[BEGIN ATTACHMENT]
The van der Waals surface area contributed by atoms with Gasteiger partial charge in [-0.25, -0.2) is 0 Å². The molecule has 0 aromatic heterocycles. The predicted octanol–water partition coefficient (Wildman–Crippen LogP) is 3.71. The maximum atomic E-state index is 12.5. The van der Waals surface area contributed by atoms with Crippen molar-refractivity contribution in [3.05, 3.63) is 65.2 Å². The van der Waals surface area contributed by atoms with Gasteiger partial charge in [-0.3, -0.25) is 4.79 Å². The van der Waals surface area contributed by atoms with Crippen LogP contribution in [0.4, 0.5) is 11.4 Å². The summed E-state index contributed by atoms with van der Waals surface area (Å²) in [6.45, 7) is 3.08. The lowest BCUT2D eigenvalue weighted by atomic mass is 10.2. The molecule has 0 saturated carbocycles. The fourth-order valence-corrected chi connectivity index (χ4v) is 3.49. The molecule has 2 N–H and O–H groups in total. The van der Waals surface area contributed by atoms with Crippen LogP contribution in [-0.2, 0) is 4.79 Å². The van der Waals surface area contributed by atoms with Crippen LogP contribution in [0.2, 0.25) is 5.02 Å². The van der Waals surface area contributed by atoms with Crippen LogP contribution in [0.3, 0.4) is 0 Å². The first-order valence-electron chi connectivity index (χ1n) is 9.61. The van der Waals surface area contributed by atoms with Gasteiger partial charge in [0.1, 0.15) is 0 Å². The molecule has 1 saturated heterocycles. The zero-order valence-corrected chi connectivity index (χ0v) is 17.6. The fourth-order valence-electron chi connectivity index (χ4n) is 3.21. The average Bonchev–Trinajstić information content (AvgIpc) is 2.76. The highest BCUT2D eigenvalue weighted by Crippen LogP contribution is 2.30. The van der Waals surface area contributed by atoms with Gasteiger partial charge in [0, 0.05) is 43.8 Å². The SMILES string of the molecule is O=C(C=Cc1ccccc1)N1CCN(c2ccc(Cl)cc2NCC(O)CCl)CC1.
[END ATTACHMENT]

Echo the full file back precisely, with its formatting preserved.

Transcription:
The van der Waals surface area contributed by atoms with Gasteiger partial charge in [-0.25, -0.2) is 0 Å². The molecule has 0 aromatic heterocycles. The predicted octanol–water partition coefficient (Wildman–Crippen LogP) is 3.71. The maximum atomic E-state index is 12.5. The van der Waals surface area contributed by atoms with Crippen molar-refractivity contribution in [3.05, 3.63) is 65.2 Å². The van der Waals surface area contributed by atoms with Gasteiger partial charge in [-0.3, -0.25) is 4.79 Å². The van der Waals surface area contributed by atoms with Crippen LogP contribution in [0.4, 0.5) is 11.4 Å². The summed E-state index contributed by atoms with van der Waals surface area (Å²) in [6.45, 7) is 3.08. The lowest BCUT2D eigenvalue weighted by atomic mass is 10.2. The molecule has 0 saturated carbocycles. The fourth-order valence-corrected chi connectivity index (χ4v) is 3.49. The molecule has 2 N–H and O–H groups in total. The van der Waals surface area contributed by atoms with Crippen LogP contribution in [-0.2, 0) is 4.79 Å². The van der Waals surface area contributed by atoms with Crippen LogP contribution in [0.2, 0.25) is 5.02 Å². The van der Waals surface area contributed by atoms with Crippen LogP contribution in [0.3, 0.4) is 0 Å². The first-order valence-electron chi connectivity index (χ1n) is 9.61. The van der Waals surface area contributed by atoms with Gasteiger partial charge in [0.1, 0.15) is 0 Å². The molecule has 1 saturated heterocycles. The zero-order valence-corrected chi connectivity index (χ0v) is 17.6. The fourth-order valence-electron chi connectivity index (χ4n) is 3.21. The average Bonchev–Trinajstić information content (AvgIpc) is 2.76. The highest BCUT2D eigenvalue weighted by Crippen LogP contribution is 2.30. The van der Waals surface area contributed by atoms with Gasteiger partial charge in [0, 0.05) is 43.8 Å². The SMILES string of the molecule is O=C(C=Cc1ccccc1)N1CCN(c2ccc(Cl)cc2NCC(O)CCl)CC1.